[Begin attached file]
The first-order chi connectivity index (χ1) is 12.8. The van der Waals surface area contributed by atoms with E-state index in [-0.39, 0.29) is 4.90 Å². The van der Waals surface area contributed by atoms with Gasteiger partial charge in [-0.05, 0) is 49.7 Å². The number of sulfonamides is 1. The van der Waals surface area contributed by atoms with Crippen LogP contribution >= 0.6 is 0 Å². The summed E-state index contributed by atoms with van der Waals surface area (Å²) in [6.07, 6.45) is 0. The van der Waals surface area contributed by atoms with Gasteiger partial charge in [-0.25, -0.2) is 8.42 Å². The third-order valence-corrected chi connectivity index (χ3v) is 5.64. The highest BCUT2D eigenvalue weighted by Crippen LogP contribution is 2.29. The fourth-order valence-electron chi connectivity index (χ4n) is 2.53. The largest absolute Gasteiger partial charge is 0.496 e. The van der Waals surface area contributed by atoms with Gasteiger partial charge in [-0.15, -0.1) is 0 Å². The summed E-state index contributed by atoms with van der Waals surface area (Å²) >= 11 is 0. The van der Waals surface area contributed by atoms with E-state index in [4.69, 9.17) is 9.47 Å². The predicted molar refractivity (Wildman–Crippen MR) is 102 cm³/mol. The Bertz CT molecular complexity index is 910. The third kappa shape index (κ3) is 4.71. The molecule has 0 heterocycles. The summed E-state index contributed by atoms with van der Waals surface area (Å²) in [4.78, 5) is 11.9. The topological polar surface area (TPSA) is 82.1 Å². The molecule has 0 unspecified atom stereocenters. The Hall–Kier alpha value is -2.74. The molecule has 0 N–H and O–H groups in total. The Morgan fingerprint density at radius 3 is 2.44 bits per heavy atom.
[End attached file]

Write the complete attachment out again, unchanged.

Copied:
The first-order chi connectivity index (χ1) is 12.8. The van der Waals surface area contributed by atoms with E-state index in [-0.39, 0.29) is 4.90 Å². The van der Waals surface area contributed by atoms with Gasteiger partial charge in [-0.05, 0) is 49.7 Å². The number of sulfonamides is 1. The van der Waals surface area contributed by atoms with Crippen LogP contribution >= 0.6 is 0 Å². The summed E-state index contributed by atoms with van der Waals surface area (Å²) in [6.07, 6.45) is 0. The van der Waals surface area contributed by atoms with Gasteiger partial charge in [-0.25, -0.2) is 8.42 Å². The third-order valence-corrected chi connectivity index (χ3v) is 5.64. The highest BCUT2D eigenvalue weighted by Crippen LogP contribution is 2.29. The fourth-order valence-electron chi connectivity index (χ4n) is 2.53. The largest absolute Gasteiger partial charge is 0.496 e. The van der Waals surface area contributed by atoms with Gasteiger partial charge in [-0.15, -0.1) is 0 Å². The summed E-state index contributed by atoms with van der Waals surface area (Å²) >= 11 is 0. The van der Waals surface area contributed by atoms with E-state index in [4.69, 9.17) is 9.47 Å². The predicted molar refractivity (Wildman–Crippen MR) is 102 cm³/mol. The Bertz CT molecular complexity index is 910. The third kappa shape index (κ3) is 4.71. The molecule has 0 heterocycles. The summed E-state index contributed by atoms with van der Waals surface area (Å²) in [4.78, 5) is 11.9. The topological polar surface area (TPSA) is 82.1 Å². The molecule has 0 unspecified atom stereocenters. The Hall–Kier alpha value is -2.74. The molecule has 0 N–H and O–H groups in total. The Morgan fingerprint density at radius 3 is 2.44 bits per heavy atom.